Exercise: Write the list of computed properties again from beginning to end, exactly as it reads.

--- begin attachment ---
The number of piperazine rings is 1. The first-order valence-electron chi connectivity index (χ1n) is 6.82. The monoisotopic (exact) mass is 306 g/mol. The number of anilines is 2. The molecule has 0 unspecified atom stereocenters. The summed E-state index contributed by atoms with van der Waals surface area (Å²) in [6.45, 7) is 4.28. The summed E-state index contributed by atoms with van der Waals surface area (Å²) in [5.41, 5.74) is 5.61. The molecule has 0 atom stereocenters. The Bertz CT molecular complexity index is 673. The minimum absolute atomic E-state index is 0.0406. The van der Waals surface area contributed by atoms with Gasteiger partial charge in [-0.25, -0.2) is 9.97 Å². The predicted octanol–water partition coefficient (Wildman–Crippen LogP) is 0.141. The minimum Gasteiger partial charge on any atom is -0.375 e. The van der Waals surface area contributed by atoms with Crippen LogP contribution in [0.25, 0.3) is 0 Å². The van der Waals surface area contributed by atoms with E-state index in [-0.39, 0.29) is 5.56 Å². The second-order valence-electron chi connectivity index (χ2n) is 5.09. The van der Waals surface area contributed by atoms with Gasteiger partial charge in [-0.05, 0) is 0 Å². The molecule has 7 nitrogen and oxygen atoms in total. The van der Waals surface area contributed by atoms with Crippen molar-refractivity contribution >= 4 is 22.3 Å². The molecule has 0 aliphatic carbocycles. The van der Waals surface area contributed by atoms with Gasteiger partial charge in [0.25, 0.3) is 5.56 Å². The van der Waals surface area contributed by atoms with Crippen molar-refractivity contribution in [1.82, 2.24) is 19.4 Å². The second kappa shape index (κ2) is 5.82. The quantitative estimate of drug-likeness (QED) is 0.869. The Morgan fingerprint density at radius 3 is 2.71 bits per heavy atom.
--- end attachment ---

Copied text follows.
The number of piperazine rings is 1. The first-order valence-electron chi connectivity index (χ1n) is 6.82. The monoisotopic (exact) mass is 306 g/mol. The number of anilines is 2. The molecule has 0 unspecified atom stereocenters. The summed E-state index contributed by atoms with van der Waals surface area (Å²) in [6.45, 7) is 4.28. The summed E-state index contributed by atoms with van der Waals surface area (Å²) in [5.41, 5.74) is 5.61. The molecule has 0 atom stereocenters. The Bertz CT molecular complexity index is 673. The minimum absolute atomic E-state index is 0.0406. The van der Waals surface area contributed by atoms with Gasteiger partial charge in [-0.25, -0.2) is 9.97 Å². The predicted octanol–water partition coefficient (Wildman–Crippen LogP) is 0.141. The minimum Gasteiger partial charge on any atom is -0.375 e. The van der Waals surface area contributed by atoms with Crippen LogP contribution in [0.25, 0.3) is 0 Å². The van der Waals surface area contributed by atoms with E-state index in [-0.39, 0.29) is 5.56 Å². The second-order valence-electron chi connectivity index (χ2n) is 5.09. The van der Waals surface area contributed by atoms with Gasteiger partial charge in [-0.05, 0) is 0 Å². The molecule has 7 nitrogen and oxygen atoms in total. The van der Waals surface area contributed by atoms with Crippen molar-refractivity contribution >= 4 is 22.3 Å². The molecule has 0 aliphatic carbocycles. The van der Waals surface area contributed by atoms with Gasteiger partial charge in [0.25, 0.3) is 5.56 Å². The van der Waals surface area contributed by atoms with Crippen molar-refractivity contribution in [1.82, 2.24) is 19.4 Å². The second kappa shape index (κ2) is 5.82. The quantitative estimate of drug-likeness (QED) is 0.869. The Morgan fingerprint density at radius 3 is 2.71 bits per heavy atom.